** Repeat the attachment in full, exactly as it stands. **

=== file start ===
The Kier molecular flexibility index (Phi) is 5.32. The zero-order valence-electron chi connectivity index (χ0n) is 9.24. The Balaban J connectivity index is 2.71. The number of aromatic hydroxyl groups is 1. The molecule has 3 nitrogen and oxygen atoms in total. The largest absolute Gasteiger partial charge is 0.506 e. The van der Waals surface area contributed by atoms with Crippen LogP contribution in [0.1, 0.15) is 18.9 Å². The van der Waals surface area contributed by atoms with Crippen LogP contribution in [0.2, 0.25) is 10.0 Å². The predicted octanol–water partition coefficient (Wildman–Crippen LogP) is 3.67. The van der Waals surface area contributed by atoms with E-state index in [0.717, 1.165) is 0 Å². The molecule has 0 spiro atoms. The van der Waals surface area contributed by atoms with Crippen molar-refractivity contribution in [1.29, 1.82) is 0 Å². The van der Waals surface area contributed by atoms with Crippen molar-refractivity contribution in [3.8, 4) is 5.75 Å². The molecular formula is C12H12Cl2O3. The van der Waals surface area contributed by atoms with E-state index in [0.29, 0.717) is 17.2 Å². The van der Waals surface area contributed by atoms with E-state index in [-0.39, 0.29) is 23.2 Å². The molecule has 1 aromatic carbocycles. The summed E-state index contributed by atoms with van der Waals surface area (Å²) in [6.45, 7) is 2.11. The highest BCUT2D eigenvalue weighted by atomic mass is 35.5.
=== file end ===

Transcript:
The Kier molecular flexibility index (Phi) is 5.32. The zero-order valence-electron chi connectivity index (χ0n) is 9.24. The Balaban J connectivity index is 2.71. The number of aromatic hydroxyl groups is 1. The molecule has 3 nitrogen and oxygen atoms in total. The largest absolute Gasteiger partial charge is 0.506 e. The van der Waals surface area contributed by atoms with Crippen LogP contribution in [0.1, 0.15) is 18.9 Å². The van der Waals surface area contributed by atoms with Crippen LogP contribution in [0.2, 0.25) is 10.0 Å². The predicted octanol–water partition coefficient (Wildman–Crippen LogP) is 3.67. The van der Waals surface area contributed by atoms with E-state index in [0.717, 1.165) is 0 Å². The molecule has 0 spiro atoms. The van der Waals surface area contributed by atoms with Crippen molar-refractivity contribution in [1.29, 1.82) is 0 Å². The van der Waals surface area contributed by atoms with Crippen molar-refractivity contribution in [3.8, 4) is 5.75 Å². The molecular formula is C12H12Cl2O3. The van der Waals surface area contributed by atoms with E-state index in [0.29, 0.717) is 17.2 Å². The van der Waals surface area contributed by atoms with E-state index in [-0.39, 0.29) is 23.2 Å². The molecule has 1 aromatic carbocycles. The summed E-state index contributed by atoms with van der Waals surface area (Å²) in [6.45, 7) is 2.11. The highest BCUT2D eigenvalue weighted by atomic mass is 35.5.